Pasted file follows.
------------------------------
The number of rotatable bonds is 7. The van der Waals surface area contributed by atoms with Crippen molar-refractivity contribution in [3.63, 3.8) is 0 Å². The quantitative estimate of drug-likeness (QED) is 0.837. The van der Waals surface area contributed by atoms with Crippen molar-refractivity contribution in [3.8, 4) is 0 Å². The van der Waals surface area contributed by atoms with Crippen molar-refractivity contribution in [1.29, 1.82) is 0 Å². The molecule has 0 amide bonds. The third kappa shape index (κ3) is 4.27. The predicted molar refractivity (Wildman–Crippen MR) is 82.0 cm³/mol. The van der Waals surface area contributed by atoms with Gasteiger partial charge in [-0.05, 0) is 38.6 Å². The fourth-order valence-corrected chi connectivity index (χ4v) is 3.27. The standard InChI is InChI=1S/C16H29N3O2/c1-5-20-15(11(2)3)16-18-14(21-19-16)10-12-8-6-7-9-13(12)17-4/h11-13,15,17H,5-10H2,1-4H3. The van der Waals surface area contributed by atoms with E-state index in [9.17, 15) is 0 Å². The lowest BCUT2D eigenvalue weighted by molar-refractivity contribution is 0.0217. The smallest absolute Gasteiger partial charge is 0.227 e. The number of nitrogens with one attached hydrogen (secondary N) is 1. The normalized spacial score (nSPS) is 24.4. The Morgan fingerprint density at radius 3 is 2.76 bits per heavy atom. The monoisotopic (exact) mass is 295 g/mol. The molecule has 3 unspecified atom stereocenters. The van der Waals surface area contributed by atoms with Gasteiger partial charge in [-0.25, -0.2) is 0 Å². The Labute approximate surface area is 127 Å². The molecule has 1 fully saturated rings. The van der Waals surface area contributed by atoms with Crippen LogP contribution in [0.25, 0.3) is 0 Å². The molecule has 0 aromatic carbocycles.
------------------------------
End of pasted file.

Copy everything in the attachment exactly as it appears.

The number of rotatable bonds is 7. The van der Waals surface area contributed by atoms with Crippen molar-refractivity contribution in [3.63, 3.8) is 0 Å². The quantitative estimate of drug-likeness (QED) is 0.837. The van der Waals surface area contributed by atoms with Crippen molar-refractivity contribution in [3.8, 4) is 0 Å². The van der Waals surface area contributed by atoms with Crippen molar-refractivity contribution in [1.29, 1.82) is 0 Å². The molecule has 0 amide bonds. The third kappa shape index (κ3) is 4.27. The predicted molar refractivity (Wildman–Crippen MR) is 82.0 cm³/mol. The van der Waals surface area contributed by atoms with Gasteiger partial charge in [-0.05, 0) is 38.6 Å². The fourth-order valence-corrected chi connectivity index (χ4v) is 3.27. The standard InChI is InChI=1S/C16H29N3O2/c1-5-20-15(11(2)3)16-18-14(21-19-16)10-12-8-6-7-9-13(12)17-4/h11-13,15,17H,5-10H2,1-4H3. The van der Waals surface area contributed by atoms with E-state index in [9.17, 15) is 0 Å². The lowest BCUT2D eigenvalue weighted by molar-refractivity contribution is 0.0217. The smallest absolute Gasteiger partial charge is 0.227 e. The number of nitrogens with one attached hydrogen (secondary N) is 1. The normalized spacial score (nSPS) is 24.4. The Morgan fingerprint density at radius 3 is 2.76 bits per heavy atom. The monoisotopic (exact) mass is 295 g/mol. The molecule has 3 unspecified atom stereocenters. The van der Waals surface area contributed by atoms with Gasteiger partial charge in [-0.25, -0.2) is 0 Å². The Labute approximate surface area is 127 Å². The molecule has 1 fully saturated rings. The van der Waals surface area contributed by atoms with Crippen LogP contribution in [0.25, 0.3) is 0 Å². The molecule has 0 aromatic carbocycles.